The trio of blonde women who follow Gaston around are also problematic and stereotyped. They are beautiful but shallow. They think Gaston is wonderful because he’s so strong and handsome; they can’t seem to see his viciousness and hatefulness. The idea that his attractiveness excuses his negative behavior in their eyes is very problematic.
One of the final comments that the villagers make about Belle before she returns home is very problematic. They sing, “It’s a pity and sin, she doesn’t quite fit in” speaks volumes. They seem to think that a person who doesn’t conform to their idea of normality andards is not only pitiful but somehow wrong. That is deeply unfair to Belle and her perspective, especially since there doesn’t really appear to be anything wrong about or with Belle. She may be different but she certainly isn’t sadistic like Gaston, but the villagers seem to accept and admire Gaston which seems very wrong.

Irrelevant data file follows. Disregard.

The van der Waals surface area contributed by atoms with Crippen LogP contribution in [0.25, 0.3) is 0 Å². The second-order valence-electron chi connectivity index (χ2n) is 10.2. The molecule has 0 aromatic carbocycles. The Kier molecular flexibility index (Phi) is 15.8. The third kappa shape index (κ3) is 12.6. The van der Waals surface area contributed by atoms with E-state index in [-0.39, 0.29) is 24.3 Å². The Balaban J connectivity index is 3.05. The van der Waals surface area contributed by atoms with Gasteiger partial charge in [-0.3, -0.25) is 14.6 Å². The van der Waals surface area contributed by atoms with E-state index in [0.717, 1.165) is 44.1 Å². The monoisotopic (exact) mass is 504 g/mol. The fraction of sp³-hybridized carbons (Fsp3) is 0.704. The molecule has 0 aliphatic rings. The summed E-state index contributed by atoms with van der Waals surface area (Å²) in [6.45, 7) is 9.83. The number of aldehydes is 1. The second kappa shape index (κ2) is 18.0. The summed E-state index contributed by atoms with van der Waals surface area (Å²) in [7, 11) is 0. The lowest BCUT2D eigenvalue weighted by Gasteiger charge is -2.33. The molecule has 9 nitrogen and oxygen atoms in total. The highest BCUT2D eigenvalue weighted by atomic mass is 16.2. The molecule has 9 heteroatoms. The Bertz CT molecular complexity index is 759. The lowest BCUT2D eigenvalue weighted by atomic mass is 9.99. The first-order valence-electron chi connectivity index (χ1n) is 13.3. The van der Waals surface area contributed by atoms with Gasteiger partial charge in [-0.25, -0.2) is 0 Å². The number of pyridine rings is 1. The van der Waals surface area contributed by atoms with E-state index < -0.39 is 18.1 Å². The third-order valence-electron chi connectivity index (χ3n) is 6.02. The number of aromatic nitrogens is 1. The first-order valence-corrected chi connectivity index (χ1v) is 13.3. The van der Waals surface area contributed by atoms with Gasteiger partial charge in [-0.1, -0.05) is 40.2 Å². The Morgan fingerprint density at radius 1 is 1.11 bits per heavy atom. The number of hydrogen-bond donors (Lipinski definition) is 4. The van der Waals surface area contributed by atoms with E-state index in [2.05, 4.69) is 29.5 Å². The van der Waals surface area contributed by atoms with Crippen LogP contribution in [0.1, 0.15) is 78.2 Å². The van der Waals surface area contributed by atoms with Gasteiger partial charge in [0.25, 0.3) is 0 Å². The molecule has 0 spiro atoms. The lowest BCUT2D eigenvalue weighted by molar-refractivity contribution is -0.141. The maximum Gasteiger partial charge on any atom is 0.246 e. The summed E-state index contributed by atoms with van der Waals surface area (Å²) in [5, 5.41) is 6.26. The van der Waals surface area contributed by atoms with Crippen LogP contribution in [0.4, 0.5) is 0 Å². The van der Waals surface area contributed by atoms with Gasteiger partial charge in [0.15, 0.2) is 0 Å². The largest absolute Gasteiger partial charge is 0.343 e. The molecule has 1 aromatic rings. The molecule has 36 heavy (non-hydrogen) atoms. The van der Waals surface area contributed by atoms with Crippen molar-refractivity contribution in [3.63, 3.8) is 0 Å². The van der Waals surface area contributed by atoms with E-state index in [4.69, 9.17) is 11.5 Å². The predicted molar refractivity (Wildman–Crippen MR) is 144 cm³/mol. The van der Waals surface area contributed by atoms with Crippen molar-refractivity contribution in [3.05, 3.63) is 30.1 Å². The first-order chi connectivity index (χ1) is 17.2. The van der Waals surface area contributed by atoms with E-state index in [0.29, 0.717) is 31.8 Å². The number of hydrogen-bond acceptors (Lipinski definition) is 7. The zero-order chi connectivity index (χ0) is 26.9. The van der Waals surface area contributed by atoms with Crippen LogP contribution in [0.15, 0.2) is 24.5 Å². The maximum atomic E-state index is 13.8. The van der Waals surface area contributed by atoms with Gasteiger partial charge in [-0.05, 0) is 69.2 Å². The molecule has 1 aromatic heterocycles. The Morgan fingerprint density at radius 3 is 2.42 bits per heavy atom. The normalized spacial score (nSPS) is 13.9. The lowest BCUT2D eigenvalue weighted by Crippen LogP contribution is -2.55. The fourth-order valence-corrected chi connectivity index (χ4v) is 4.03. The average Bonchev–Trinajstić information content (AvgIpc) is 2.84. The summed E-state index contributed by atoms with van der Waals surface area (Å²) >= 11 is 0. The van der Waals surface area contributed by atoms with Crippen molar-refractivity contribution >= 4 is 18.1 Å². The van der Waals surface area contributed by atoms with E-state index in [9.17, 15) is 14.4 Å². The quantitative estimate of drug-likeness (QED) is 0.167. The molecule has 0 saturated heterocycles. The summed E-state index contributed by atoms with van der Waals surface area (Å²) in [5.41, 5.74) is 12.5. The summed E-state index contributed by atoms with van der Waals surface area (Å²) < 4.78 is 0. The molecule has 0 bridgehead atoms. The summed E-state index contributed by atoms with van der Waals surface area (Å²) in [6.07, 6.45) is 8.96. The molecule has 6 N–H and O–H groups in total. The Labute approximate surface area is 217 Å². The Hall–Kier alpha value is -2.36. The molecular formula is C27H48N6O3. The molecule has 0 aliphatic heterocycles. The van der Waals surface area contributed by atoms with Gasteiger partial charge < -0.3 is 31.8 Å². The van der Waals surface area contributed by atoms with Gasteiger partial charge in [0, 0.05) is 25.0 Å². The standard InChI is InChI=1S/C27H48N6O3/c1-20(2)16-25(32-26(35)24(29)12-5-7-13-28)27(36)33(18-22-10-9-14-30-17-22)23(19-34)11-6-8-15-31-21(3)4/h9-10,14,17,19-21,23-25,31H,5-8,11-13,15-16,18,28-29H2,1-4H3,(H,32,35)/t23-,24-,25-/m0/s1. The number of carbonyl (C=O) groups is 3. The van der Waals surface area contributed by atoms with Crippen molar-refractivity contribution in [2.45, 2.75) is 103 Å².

The final problematic incident to be examined is a comment made by Gaston. He describes Belle as the most beautiful girl in town which, according to him, makes her the best. The idea that beautiful equals the best is problematic because in implies that beauty is the only thing of value. This disregards intelligence (such as Belle’s) and other positive things about people that have nothing to do with attractiveness.
Despite telling a great story with good messages (don’t judge a book by its cover; love and kindness are good), Beauty and the Beast has some problematic and stereotyped features. In fact, the movie punishes ‘bad’ characters like the prince/Beast and rewards good ones, which oversimplifies things. However, there are some positive role models like the bookseller.
- Hahn, D. (producer), Trousdale, G., & Wise, K. (directors). (1991). Beauty and the Beast
[Motion picture]. United States: Buena Vista Pictures.